Council of the Baltic Sea States (CBSS)
Transcript of Remarks and Response to Media Questions by Russian Foreign Minister Sergey Lavrov at Joint Press Conference Following Talks with Norwegian Foreign Minister Jonas Gahr Store, Oslo, June 7, 2011
I am very pleased to take part in the ceremony to exchange the instruments of ratification for the Russia-Norway Treaty on Maritime Delimitation and Cooperation in the Barents Sea and the Arctic Ocean. Legal foundations are thereby created for the countdown to the start of its practical realization – July 7, 2011.
The leaders of our two countries spoke at length about the historic significance of the Treaty during the 2010 Norway visit of Russian President Dmitry Medvedev. That contributed decisively to the successful ratification of the document in both capitals. The Treaty is absolutely fair and mutually beneficial, and is fully consistent with the norms and principles of modern international law. It secures the interests of Russia and Norway in their organic synergy, as it should be between good neighbors.
Our fishermen will be able to fish the same way as they have done hitherto. At the same time, the Treaty provides additional opportunities for even more efficient use of shared biological resources. Its entry into force brings to a close the long-running bilateral moratorium on oil and gas exploration on the continental shelf. This opens up broad prospects for enhancing the strategic partnership in the energy sector between Russia and Norway. Additional opportunities are created for cooperation in related areas such as transport, infrastructure and the construction of sea-going ships.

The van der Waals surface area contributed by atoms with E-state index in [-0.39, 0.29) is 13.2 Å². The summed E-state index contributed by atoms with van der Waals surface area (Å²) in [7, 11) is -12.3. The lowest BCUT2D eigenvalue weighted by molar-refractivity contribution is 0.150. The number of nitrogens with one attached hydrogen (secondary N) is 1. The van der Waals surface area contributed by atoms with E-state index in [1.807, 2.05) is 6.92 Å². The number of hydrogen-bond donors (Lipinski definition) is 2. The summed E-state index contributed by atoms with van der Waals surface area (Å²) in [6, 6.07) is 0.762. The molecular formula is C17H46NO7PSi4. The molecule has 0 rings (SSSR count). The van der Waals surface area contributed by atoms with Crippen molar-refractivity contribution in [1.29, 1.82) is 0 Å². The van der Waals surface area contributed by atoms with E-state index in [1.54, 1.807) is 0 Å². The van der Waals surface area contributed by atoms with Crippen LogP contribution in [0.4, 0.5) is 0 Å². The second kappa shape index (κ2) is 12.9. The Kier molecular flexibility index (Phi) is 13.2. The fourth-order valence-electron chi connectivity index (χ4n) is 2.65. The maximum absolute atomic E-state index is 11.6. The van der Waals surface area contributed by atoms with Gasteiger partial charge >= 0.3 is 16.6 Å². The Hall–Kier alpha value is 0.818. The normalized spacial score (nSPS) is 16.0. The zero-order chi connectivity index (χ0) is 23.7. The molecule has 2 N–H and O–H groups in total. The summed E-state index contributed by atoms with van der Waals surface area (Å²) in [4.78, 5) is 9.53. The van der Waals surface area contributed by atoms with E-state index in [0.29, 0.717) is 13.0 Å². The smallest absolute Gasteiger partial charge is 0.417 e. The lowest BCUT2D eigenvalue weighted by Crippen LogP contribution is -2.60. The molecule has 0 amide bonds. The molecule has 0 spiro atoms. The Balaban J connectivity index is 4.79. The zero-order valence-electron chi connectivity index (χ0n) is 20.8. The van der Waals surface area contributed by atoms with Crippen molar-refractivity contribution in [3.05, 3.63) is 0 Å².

The signing of the Treaty and its entry into force underscore that all issues in the North can be tackled peacefully through the efforts of coastal states on the basis of mutual agreements and the UN Convention on the Law of the Sea, without the intervention of any extra-regional forces, especially without a confrontational approach.
My counterpart Jonas Gahr Store and I had a detailed talk about these and other issues on the rich cooperation agenda between Russia and Norway today. I am satisfied with the talks. We will strengthen the bilateral partnership and continue to harmonize our approaches to the international agenda, on which our positions are also very close.
In conclusion, I want to congratulate Norway and Minister Jonas Gahr Store personally on the successful chairmanship of the Council of the Baltic Sea States.
Question: What topics do you plan to discuss during the CBSS ministerial session? How can you assess the current level of the economic component of cooperation in the Baltic Sea region?